Janet B. Matsen:Guide to Gibson Assembly

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  • What is it?
    • Important: the efficiency is low, however, you are selecting for complete/circularized products at the transformation step. Usually you will have no shortage of colonies to screen and sequence.
  • How does it differ from other cloning?
  • When should I use it?
  • Steps (concise)
    • Design oligos to yield 40 - 100 bp overlapping linear DNA segments
    • Purify (usually gel) the PCR products (or digest)
    • Use Gibson Assembly Mix
    • Transform
      • Electroporation is usually used to provide higher yield.

Other Resources

  • Guide by the creaters of Gibthon (software I haven't tried)

Protocol (descriptive version)

  • See below for consolidated version.

Prepare plasmid maps

  • Make a plasmid map of what your completed design should look like
    • This is key. You will want it for primer design, checking your primers, assessing sequencing reactions, etc. I use APE, open-source software. See my APE use page
    • Make sure each gene has a promoter, RBS, and stop codon.
    • If you aren't familiar with your sequences, make sure the sequence has no stop codons with the frame of reference it starts with. When downloading a sequence from somewhere like Genbank or getting a plasmid from somebody, this check should be done.
  • Make a plasmid map for each segment you will PCR amplify from a template
    • Include only the regions that will be present in your final assembly.
    • Do not include any homology regions initially. As you design your primers, make a new copy of each file that shows what the fragment will look like after priming as a PCR product.

Design primers

  • The primers should confer 20-100 bp of homology between to adjacent overlapping segments. 40 - 100 bp is ideal; substantially shorter or longer will give you lower yields.
  • The annealing portion of the primer should have Tm between 62oC and 65oC as calculated by this Finnzymes website
    • This formula is applicable to Phusion DNApolymerase, the DNA polymerase used to form the DNA you will assemble.
  • Use cheap primers
    • If ordering with IDT, primers should be 60 bp if you are encoding homology. The price per base pair jumps when you add the 61st base pair: we pay ~$9 for a 60 bp primer but ~ $34 for a 61 bp primer. Using less than 60 bp reduces the length of the homolgy between adjacent DNA pieces in the assembly. Note: there are cases when you use standard size (18-22 bp) primers as is discussed in this page. *** DISCUSS ***
  • Check primers for cross dimers with Finnzyme's multiple primer analyzer. If the annealing temperature of the primer dimer(s) is low, this will probably not be a problem during PCR.
  • Make sure the reverse primer is reverse complemented!

Double Check your Design

  • Blast your primers and templates with blastn and make sure they only anneal where you expect.
  • Blast the APE files for the expected PCR products against each other to make sure they have the correct amount of overlap. Make sure there is not extensive homology in other places.

Generate PCR fragments

  • I run each PCR at a few annealing temps and DMSO concentrations. See my sample spreadsheet.
  • Dpn1 can be added after the PCR is complete to degrade the template DNA. This will reduce the number of background colonies when you transform.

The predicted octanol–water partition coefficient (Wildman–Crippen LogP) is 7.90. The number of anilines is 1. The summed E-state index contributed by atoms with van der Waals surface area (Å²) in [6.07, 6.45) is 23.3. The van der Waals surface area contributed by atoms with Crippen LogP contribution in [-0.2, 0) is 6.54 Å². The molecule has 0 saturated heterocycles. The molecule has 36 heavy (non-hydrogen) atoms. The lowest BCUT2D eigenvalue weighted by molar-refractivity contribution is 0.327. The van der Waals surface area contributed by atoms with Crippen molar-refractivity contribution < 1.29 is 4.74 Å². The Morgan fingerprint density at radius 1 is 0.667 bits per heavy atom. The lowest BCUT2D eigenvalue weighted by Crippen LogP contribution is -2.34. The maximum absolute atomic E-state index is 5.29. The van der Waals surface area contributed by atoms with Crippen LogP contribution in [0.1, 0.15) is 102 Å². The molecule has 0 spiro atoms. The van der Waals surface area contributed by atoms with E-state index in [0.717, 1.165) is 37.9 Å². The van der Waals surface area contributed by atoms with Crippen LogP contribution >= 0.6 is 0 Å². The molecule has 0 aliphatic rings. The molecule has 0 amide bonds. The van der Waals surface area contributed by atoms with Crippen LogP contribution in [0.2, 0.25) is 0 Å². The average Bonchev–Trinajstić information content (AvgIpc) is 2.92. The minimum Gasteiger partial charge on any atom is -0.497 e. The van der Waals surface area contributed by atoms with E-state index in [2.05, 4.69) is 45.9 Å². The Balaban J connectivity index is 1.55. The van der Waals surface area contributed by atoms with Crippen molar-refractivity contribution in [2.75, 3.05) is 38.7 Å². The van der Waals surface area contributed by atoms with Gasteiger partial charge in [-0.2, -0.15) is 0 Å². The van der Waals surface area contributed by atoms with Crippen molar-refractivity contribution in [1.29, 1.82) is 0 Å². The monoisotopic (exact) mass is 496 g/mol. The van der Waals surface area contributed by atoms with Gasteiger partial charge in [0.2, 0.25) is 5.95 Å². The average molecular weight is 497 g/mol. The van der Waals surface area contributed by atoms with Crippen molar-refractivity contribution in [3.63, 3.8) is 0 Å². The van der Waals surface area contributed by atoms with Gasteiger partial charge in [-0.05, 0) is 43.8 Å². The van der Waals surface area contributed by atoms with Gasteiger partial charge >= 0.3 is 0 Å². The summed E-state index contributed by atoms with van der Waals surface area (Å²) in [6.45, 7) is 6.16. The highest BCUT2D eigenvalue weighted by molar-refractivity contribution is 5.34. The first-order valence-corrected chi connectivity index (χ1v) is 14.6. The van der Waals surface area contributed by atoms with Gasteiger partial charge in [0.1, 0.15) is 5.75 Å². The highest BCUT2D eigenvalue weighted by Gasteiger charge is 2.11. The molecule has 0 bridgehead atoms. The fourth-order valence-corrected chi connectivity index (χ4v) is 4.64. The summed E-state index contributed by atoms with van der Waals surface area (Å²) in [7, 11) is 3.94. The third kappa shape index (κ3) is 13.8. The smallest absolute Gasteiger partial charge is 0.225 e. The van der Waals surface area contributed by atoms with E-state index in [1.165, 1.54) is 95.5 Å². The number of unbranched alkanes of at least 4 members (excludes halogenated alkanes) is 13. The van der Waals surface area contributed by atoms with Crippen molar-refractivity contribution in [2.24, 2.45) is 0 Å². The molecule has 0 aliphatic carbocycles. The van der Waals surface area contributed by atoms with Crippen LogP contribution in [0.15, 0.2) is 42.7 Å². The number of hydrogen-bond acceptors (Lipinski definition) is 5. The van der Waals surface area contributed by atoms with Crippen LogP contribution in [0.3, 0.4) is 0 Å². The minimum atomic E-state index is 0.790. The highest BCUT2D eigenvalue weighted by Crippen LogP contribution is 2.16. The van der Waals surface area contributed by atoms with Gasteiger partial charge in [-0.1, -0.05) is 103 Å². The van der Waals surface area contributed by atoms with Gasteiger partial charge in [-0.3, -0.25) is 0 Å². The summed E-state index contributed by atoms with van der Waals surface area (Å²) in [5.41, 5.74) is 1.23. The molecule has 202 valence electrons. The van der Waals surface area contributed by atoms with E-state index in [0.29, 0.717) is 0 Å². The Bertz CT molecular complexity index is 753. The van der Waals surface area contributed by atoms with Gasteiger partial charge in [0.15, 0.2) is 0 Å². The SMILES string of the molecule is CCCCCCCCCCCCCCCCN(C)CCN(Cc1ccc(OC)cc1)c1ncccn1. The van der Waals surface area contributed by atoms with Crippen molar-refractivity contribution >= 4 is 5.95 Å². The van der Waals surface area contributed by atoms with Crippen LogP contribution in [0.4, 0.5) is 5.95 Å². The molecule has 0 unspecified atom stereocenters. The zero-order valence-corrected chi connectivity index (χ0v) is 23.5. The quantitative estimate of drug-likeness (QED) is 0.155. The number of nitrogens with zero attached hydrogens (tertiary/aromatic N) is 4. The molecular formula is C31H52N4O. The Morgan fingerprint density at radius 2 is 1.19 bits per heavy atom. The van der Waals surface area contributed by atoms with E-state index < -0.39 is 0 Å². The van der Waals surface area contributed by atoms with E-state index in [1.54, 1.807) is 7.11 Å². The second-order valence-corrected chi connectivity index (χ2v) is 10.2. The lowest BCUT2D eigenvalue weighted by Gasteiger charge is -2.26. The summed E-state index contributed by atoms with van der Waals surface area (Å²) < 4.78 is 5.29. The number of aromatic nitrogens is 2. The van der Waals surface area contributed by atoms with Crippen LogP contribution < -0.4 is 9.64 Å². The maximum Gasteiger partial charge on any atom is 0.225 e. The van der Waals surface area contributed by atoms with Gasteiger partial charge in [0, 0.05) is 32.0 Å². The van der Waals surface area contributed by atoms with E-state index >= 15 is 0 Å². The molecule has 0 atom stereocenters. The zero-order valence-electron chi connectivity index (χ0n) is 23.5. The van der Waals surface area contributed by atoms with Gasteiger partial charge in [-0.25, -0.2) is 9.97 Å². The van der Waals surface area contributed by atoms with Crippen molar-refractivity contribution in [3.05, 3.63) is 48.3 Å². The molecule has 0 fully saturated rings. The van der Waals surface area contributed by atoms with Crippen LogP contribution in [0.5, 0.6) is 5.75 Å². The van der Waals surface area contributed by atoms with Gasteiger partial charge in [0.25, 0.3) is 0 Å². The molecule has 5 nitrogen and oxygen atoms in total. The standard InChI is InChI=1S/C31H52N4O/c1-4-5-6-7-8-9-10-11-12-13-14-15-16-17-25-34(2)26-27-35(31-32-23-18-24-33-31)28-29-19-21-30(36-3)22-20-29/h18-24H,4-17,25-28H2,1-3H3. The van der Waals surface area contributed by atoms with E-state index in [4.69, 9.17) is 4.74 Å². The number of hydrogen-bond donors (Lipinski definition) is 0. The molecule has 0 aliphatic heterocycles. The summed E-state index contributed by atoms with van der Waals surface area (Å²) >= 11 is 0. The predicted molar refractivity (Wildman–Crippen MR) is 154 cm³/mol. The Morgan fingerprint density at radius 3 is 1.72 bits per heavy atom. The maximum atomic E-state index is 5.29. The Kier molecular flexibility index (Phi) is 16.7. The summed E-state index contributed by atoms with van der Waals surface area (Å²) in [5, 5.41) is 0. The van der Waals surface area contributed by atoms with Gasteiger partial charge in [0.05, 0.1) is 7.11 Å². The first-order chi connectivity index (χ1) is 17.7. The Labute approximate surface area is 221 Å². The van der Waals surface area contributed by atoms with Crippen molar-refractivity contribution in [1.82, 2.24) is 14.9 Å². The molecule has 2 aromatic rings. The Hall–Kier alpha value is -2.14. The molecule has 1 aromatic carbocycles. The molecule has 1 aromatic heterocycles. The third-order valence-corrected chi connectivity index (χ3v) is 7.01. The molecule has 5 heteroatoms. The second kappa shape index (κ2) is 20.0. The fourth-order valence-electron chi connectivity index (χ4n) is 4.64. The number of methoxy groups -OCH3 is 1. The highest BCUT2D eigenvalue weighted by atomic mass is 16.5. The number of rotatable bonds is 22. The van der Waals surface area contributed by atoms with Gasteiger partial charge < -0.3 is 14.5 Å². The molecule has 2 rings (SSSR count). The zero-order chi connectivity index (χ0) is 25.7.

• you will only get background if the antibiotic marker of the template is that of your design goal.
    • gel purification without doing DPN1 digestion usually is sufficient to greatly reduce background.
    • here is a sample result of background for a scenario where I used ~0.5 ng of template plasmid per 25 uL of PCR reaction to produce my backbone, then column purified (not gel purified!), and didn't do a DPN1 digestion. The pink colonies are the plasmid template carrying through the column purification, into the assembly reaction and transformation step.
      pink colonies in this transformation of a Gibson assembly are carry-through of template from the PCR amplification of the backbone
      pink colonies in this transformation of a Gibson assembly are carry-through of template from the PCR amplification of the backbone
  • Run a few uL of each PCR product on a gel to identify rxn conditions that yield a lot of product.

Purify PCR fragments

  • By default, you should gel purify your PCR bands. This will remove primer dimers, and undesired bands. Unfortunately, the column-based gel extraction kits have low efficiency. Elute in the buffer provided in the kit (presuming it is only 10 mM Tris, pH 8.5 & has no EDTA) to get the maximum amount of DNA back off the column.
    • Elute in 30 uL to provide a concentrated product.
  • You can do a PCR-cleanup instead to get higher yield *if* you run a few uL of the PCR product and it looks totally perfect. If you have ~ 100 uL of PCR product and the band is strong, I recommend gel purifying anyway. You will lose some, but the purity of your PCR product will be advantageous for assembly.
    • Using Dpn1 on the PCR product is good if you are going to do this, especially for anything that had template with the antibiotic resistance of your design goal, and if it is a backbone amplification.
    • Elute in 30 uL.
  • You will want ~ 60 ng of backbone in ~ 5 uL for assembly so concentrations as low as 12 ng/uL are tolerable. If the band in your gel is strong and you have ~100 uL of PCR product, yields of ~ 50 ng/uL are more common.

Gibson assembly reaction

  • add your purified PCR poducts and add water to reach the desired concentration as specified by your commerical kit or home-brew recipe.